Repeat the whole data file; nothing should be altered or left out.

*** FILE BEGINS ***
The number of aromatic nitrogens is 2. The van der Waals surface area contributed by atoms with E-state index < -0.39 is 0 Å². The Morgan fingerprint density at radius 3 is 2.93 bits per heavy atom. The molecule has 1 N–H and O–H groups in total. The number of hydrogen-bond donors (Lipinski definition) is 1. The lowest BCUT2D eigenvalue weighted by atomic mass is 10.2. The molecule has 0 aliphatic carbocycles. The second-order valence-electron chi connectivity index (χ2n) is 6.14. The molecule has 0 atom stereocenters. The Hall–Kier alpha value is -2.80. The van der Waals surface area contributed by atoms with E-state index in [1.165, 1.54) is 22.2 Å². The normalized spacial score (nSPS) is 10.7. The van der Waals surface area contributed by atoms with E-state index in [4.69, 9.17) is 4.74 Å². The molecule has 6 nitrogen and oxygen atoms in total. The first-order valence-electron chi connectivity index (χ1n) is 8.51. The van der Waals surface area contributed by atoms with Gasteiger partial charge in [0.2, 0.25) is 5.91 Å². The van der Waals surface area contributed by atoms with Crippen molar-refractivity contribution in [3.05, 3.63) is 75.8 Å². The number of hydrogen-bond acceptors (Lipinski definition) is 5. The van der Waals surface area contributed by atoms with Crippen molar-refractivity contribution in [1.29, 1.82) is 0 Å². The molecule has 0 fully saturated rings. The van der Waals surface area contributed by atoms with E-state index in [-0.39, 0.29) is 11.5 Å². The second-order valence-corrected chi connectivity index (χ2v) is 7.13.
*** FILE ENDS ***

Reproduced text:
The number of aromatic nitrogens is 2. The van der Waals surface area contributed by atoms with E-state index < -0.39 is 0 Å². The Morgan fingerprint density at radius 3 is 2.93 bits per heavy atom. The molecule has 1 N–H and O–H groups in total. The number of hydrogen-bond donors (Lipinski definition) is 1. The lowest BCUT2D eigenvalue weighted by atomic mass is 10.2. The molecule has 0 aliphatic carbocycles. The second-order valence-electron chi connectivity index (χ2n) is 6.14. The molecule has 0 atom stereocenters. The Hall–Kier alpha value is -2.80. The van der Waals surface area contributed by atoms with E-state index in [1.165, 1.54) is 22.2 Å². The normalized spacial score (nSPS) is 10.7. The van der Waals surface area contributed by atoms with E-state index in [4.69, 9.17) is 4.74 Å². The molecule has 6 nitrogen and oxygen atoms in total. The first-order valence-electron chi connectivity index (χ1n) is 8.51. The van der Waals surface area contributed by atoms with Gasteiger partial charge in [0.2, 0.25) is 5.91 Å². The van der Waals surface area contributed by atoms with Crippen molar-refractivity contribution in [3.05, 3.63) is 75.8 Å². The number of hydrogen-bond acceptors (Lipinski definition) is 5. The van der Waals surface area contributed by atoms with Crippen molar-refractivity contribution in [1.29, 1.82) is 0 Å². The molecule has 0 fully saturated rings. The van der Waals surface area contributed by atoms with E-state index in [-0.39, 0.29) is 11.5 Å². The second-order valence-corrected chi connectivity index (χ2v) is 7.13.